Getty Images

Ask Amy: I Didn't Get a Part I Wanted, and Have Been Rethinking My Career Choice Since

I recently didn't get a part I really wanted and have been rethinking my career choice since then. I just don't feel the same excitement about dance anymore. I don't know how to get it back or if—it feels horrible saying this—I should just quit.

—Gaby


I have felt this way at times when casting didn't go my way. I remember being passed over for the role of Polyhymnia in Balanchine's Apollo—I complained endlessly about it to my friends and grew very discouraged. But I got through it, and I had opportunities to dance other wonderful parts after that. Try not to hinge your entire future on one role, or let this setback destroy your love for dance. Casting disappointments are part and parcel of a dance career, so it's important to learn how to compartmentalize your emotions and take things less personally.

It's possible that you aren't quite right for this particular part; lots of people want to dance Juliet or Kitri, for example, but not everyone can convincingly play a teenage ingénue or a sassy spitfire. (Sometimes casting is simply a matter of height or temperament, not talent!) Even if you are well-suited for the role, your director may not think you're technically or emotionally ready for it yet. But that doesn't mean there aren't other parts you'd be perfect in right now.

Try to channel your negative feelings into motivation. Set small goals during class to help rebuild your confidence. Show your director what you can do by immersing yourself in your current role, no matter how small you think it is. You could also ask to learn the part you were hoping for in the back of the room—it's hard to brood when you're too busy dancing. But most of all, keep pushing forward; there will be more performances and other opportunities. If you still feel no interest in dance as the year progresses, it may be time to reassess your career choice.

Latest Posts


Left to right: Dance Theatre of Harlem's Daphne Lee, Amanda Smith, Lindsey Donnell and Alexandra Hutchinson in a scene from Dancing Through Harlem. Derek Brockington, Courtesy Dance Theatre of Harlem

Dancers Share Their Key Takeaways After a Year of Dancing on Film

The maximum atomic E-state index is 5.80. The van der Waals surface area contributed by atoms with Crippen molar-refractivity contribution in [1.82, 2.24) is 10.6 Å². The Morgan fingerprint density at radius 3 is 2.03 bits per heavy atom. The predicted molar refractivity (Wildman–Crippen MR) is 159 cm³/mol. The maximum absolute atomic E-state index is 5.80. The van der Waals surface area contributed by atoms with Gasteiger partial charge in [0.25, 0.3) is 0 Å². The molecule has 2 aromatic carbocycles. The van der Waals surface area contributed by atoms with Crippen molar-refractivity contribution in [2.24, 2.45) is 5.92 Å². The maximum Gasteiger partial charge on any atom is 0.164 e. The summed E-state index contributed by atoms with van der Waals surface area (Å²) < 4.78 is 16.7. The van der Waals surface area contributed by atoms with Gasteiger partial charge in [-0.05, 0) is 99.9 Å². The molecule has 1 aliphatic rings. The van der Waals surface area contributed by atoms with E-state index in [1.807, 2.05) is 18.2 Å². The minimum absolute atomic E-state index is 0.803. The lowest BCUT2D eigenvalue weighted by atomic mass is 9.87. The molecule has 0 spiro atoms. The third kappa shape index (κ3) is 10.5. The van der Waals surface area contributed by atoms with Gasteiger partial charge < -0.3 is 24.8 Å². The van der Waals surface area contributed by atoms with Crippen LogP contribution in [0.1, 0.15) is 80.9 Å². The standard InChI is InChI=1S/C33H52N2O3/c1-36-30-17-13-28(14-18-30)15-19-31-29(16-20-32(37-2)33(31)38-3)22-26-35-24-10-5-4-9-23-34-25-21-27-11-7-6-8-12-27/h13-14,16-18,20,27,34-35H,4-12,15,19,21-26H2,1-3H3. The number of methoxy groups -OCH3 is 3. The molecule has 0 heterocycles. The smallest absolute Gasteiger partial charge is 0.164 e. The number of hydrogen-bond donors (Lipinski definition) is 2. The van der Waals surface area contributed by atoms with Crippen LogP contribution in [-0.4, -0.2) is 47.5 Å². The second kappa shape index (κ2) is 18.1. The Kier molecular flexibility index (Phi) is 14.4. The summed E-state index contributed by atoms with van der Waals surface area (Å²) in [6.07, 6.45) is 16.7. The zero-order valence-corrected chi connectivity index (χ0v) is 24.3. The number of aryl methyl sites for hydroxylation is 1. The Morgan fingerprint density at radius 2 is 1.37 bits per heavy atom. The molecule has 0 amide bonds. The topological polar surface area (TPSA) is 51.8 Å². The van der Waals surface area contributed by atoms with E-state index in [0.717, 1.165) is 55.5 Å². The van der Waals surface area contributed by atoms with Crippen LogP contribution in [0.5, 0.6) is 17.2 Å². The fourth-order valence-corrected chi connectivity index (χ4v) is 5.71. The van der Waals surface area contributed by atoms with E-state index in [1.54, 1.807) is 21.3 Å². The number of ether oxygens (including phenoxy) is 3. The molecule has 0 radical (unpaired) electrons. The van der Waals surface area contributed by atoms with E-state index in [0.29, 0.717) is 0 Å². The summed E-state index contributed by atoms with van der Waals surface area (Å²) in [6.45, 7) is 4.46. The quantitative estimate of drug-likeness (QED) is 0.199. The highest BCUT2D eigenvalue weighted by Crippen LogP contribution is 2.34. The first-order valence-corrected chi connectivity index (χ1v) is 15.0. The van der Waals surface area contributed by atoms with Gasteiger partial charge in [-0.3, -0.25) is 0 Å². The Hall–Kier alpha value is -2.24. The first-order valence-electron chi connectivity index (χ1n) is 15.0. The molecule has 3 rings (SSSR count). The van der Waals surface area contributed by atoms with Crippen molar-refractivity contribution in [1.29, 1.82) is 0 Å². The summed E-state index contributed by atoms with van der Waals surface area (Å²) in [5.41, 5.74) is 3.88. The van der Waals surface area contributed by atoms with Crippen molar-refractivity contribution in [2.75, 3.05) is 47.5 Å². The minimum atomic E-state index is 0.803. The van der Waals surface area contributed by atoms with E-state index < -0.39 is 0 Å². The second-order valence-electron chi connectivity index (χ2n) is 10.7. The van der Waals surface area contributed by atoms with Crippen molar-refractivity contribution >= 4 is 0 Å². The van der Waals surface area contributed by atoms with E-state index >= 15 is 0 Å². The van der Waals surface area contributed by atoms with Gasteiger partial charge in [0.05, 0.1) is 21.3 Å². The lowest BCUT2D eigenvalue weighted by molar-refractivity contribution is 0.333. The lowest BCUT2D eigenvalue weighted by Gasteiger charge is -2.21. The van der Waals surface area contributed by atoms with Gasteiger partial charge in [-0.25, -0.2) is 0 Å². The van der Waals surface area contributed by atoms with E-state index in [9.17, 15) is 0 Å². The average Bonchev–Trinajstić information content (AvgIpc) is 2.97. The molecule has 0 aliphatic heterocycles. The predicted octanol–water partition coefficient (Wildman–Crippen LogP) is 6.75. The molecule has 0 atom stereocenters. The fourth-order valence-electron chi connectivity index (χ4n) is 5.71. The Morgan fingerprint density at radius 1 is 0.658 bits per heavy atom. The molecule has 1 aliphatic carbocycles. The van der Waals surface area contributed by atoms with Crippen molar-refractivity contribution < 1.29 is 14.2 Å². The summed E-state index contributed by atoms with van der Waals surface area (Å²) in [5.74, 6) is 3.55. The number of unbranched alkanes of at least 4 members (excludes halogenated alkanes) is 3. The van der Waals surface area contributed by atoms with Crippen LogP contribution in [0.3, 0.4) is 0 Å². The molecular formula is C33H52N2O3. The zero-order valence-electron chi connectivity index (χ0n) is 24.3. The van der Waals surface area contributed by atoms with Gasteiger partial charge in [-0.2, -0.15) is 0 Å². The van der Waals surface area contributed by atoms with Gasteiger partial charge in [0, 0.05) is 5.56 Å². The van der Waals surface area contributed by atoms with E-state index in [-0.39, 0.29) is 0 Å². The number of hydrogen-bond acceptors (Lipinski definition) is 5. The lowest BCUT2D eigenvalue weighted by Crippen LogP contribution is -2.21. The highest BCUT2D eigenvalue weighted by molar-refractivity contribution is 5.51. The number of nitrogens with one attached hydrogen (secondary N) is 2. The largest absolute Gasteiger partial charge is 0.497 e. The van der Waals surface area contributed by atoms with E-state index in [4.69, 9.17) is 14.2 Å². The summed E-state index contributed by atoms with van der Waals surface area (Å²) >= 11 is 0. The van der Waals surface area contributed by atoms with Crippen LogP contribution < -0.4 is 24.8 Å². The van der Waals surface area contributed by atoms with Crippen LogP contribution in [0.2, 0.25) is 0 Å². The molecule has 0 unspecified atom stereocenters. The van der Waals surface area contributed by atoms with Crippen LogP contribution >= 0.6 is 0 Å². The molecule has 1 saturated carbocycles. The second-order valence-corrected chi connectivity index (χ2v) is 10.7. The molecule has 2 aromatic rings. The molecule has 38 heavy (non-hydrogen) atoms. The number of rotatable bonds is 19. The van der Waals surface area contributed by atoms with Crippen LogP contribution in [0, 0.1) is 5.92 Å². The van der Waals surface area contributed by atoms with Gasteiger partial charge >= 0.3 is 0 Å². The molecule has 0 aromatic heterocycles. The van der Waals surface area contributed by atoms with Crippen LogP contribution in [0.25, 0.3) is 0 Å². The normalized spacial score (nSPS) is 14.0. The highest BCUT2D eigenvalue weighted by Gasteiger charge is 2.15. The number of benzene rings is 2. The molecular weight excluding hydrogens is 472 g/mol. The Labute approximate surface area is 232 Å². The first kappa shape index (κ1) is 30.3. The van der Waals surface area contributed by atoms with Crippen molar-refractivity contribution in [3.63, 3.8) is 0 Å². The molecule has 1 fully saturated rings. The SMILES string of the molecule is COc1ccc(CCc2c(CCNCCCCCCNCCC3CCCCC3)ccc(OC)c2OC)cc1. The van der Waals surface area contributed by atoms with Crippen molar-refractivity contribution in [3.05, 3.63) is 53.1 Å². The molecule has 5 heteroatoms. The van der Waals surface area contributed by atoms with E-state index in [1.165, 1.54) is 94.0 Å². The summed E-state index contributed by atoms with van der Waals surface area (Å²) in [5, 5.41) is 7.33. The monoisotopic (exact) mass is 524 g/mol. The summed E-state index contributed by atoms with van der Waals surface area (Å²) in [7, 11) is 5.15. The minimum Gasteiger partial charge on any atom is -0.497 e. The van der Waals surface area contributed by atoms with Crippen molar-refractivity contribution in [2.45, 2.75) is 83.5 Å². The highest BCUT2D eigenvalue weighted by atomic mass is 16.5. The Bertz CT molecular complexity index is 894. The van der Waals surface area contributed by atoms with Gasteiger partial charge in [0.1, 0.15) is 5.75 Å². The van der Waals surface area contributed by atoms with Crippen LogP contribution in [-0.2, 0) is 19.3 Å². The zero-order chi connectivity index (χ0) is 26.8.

Creating dances specifically for film has become one of the most effective ways that ballet companies have connected with audiences and kept dancers employed during the pandemic. Around the world, dance organizations are finding opportunities through digital seasons, whether conceiving cinematic, site-specific pieces or filming works within a traditional theater. And while there is a consistent sentiment that nothing will ever substitute the thrill of a live show, dancers are embracing this new way of performing.

Keep reading SHOW LESS

#TBT: Mikhail Baryshnikov in "Fancy Free" (1981)

In Jerome Robbins's 1944 ballet Fancy Free, three sailors on leave spend the day at a bar, attempting to woo two young women by out-dancing and out-charming one another. In this clip from 1981, Mikhail Baryshnikov, who was then both the artistic director of American Ballet Theatre and a leading performer with the company, pulls out all the stops to win the ladies' affections.

Keep reading SHOW LESS
Bethany Kirby, Courtesy Tulsa Ballet

An Infectious-Disease Physician on What Vaccines Mean for Ballet

As the coronavirus pandemic grinds into its second year, the toll on ballet companies—and dancers—has been steep. How long before dancers can rehearse and perform as they once did?

Like most things, the return to normal for ballet seems to hinge on vaccinations. Just over 22 percent of people in the U.S. are now vaccinated, a way from the estimated 70 to 85 percent experts believe can bring back something similar to pre-pandemic life.

But what would it mean for 100 percent of a ballet company to be vaccinated? Tulsa Ballet artistic director Marcello Angelini is about to find out—and hopes it brings the return of big ballets on the big stage.

"I don't think companies like ours can survive doing work for eight dancers in masks," Angelini says. "If we want to work, dance, and be in front of an audience consistently and with the large works that pay the bills, immunization is the only road that leads there."

Keep reading SHOW LESS

Editors' Picks